While the rest of the country panics about the NSA harvesting our metadata, artist Heather Dewey-Hagborg is quietly combing Brooklyn for for more tangible sources of information: A strand of hair, a discarded cigarette butt, or a recently downed beer glass can all lead her to develop a very specific, very creepy portrait, of what you look like, down to the texture of your hair and the curves of your nostrils.
"The project began when I was sitting in a therapy session..." she begins, tellingly, at the start of DNA Portrait, a 12-minute documentary created by TED. Dewey-Hagborg goes on to describe how she noticed a hair wedged into a crack in the glass of a framed picture (gross!), which then led her to wonder about the head to which it belonged.
"I kept thinking about that hair, about whose hair it might be, about what they might look like and what they might do," she said. "I just kept seeing hairs everywhere."
A less committed person might forget the whole thing and go eat a cheeseburger, but fortunately for our culture, Dewey-Hagborg was not to be distracted. The picture-hair became the basis for Stranger Visions, a half art, half science minotaur of a project that explores, in Dewey-Hagborg's words, "what we can learn about a person from a hair," and, more broadly, the "possibility for genetic surveillance."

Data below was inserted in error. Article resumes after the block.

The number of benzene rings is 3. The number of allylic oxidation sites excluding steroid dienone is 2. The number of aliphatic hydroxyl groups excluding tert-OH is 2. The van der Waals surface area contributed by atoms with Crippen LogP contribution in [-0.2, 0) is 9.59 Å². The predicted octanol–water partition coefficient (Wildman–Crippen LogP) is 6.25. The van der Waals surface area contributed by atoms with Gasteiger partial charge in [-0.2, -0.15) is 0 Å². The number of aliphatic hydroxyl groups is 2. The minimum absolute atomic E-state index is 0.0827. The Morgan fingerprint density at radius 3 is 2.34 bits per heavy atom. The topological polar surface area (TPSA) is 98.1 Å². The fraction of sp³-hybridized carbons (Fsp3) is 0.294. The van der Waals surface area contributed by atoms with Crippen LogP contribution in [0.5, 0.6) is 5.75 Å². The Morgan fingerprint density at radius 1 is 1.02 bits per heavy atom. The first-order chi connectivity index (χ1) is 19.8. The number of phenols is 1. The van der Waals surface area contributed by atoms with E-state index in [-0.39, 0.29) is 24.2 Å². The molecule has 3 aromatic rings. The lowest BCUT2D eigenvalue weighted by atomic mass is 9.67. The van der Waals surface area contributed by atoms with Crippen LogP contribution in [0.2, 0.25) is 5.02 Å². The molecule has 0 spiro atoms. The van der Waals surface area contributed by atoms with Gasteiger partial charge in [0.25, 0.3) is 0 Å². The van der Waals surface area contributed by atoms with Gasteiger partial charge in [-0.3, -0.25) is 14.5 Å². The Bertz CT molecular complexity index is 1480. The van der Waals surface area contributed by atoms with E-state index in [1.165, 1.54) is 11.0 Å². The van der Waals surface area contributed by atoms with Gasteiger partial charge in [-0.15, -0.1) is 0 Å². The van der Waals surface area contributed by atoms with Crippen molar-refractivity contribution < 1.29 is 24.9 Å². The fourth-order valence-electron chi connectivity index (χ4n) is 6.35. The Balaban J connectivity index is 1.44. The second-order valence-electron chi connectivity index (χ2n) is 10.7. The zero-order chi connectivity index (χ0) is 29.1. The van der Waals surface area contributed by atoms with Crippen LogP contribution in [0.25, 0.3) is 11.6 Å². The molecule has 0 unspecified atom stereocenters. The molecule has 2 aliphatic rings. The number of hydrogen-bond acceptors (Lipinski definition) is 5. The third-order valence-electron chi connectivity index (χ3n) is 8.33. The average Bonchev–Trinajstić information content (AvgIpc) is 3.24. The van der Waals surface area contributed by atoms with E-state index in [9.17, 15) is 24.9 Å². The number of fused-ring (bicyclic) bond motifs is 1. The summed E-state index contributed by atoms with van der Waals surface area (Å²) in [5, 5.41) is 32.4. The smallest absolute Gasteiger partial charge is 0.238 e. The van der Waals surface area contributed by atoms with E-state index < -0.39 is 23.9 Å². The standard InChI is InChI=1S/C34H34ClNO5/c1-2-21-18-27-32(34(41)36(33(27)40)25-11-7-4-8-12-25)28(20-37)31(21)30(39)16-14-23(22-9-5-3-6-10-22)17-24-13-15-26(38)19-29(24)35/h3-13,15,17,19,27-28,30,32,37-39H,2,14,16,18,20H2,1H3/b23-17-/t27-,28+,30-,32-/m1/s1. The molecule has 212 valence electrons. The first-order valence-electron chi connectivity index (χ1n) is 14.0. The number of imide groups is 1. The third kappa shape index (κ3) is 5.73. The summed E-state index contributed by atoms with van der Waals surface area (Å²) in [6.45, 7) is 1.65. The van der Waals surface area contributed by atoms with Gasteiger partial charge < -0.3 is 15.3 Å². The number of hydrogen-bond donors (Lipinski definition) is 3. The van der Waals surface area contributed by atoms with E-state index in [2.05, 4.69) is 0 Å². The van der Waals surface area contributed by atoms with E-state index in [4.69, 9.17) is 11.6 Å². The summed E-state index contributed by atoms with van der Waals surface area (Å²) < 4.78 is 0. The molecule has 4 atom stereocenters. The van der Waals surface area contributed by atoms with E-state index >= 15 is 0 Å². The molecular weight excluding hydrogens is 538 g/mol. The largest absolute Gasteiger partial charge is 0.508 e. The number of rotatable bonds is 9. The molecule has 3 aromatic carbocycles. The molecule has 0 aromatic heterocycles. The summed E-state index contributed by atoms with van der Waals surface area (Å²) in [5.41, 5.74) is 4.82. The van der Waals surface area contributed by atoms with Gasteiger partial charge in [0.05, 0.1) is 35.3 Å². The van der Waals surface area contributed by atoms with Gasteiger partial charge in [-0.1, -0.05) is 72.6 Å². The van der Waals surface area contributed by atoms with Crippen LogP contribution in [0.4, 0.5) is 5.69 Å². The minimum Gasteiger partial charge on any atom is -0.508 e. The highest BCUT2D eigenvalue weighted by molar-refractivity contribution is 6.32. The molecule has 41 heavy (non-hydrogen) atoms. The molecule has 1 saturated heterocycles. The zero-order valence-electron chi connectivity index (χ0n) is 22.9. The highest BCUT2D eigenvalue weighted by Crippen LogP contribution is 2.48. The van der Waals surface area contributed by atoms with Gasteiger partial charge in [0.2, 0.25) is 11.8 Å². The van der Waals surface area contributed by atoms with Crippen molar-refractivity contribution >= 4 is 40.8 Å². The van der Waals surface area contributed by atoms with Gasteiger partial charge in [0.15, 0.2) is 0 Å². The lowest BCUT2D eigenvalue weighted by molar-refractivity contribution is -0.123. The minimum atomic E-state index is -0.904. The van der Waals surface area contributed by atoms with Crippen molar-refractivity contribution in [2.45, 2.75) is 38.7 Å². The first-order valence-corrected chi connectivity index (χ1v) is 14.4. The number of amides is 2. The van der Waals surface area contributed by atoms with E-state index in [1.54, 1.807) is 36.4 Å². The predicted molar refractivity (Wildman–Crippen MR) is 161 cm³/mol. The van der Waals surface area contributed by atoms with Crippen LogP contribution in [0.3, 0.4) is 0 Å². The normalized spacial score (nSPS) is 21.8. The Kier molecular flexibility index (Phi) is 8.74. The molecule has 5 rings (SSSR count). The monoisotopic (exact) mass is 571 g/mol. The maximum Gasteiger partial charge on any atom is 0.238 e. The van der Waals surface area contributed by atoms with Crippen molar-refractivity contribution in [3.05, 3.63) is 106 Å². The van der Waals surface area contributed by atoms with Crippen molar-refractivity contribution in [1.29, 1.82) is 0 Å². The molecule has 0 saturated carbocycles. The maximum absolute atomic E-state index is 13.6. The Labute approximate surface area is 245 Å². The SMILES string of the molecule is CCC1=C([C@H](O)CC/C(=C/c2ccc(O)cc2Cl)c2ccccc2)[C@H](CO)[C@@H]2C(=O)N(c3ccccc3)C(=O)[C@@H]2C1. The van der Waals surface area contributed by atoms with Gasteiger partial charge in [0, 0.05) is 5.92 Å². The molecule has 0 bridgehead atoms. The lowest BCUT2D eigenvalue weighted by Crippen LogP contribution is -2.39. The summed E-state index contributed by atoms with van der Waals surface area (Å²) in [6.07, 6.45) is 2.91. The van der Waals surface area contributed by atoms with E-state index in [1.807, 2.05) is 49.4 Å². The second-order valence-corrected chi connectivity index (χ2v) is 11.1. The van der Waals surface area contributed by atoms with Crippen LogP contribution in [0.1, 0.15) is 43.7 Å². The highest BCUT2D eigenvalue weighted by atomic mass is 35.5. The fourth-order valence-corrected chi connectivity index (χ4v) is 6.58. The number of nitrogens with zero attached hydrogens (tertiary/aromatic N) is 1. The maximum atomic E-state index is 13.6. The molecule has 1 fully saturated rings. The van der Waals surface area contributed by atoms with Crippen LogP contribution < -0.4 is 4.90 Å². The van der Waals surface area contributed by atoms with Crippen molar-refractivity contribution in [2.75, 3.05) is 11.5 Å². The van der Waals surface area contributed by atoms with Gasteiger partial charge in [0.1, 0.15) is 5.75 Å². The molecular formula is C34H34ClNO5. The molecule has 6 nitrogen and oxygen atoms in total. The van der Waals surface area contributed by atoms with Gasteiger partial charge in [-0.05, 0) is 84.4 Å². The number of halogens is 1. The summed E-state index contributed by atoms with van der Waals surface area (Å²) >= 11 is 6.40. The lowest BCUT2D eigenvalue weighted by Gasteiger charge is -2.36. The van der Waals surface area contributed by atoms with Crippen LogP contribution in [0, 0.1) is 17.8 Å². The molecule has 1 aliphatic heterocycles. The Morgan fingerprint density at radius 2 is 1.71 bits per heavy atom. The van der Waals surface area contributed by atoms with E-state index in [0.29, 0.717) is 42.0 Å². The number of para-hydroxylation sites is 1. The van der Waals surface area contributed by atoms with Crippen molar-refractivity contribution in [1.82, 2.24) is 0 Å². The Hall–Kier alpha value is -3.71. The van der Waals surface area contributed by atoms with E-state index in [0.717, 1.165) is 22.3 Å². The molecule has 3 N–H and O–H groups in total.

When she stumbles upon a hair—or piece of gum, etcetera—she brings it to Genspace Biotech Lab on Flatbush Avenue, where she uses DNA sequencing to determine the owner of the hair/gum's identifying characteristics—things like eye and skin color, ethnicity, gender and weight.
So dedicated is Dewey-Hagborg to the cause that she wrote two computer programs, one that identifies basic physical characteristics, and another that generates a face using facial recognition research out of Switzerland.
"The idea that hair from your head can fall on the street and a perfect stranger can pick it up and know something about you," said Ellen Jorgensen, a co-founder of Genspace. "With DNA sequencing becoming faster and cheaper, this is the world we're all going to be living in."
Dewey-Hagborg doesn't sound especially alarmed by this potential new method of surveillance, but she admits she is more conscious of her surroundings. "The biggest influence this project has had on me, is that now, I'm very aware of everything that I leave behind," she said. "If I go to a bar and have a beer and leave a little saliva there in the bottom of the cup, I think about it now."
And great, now we will, too.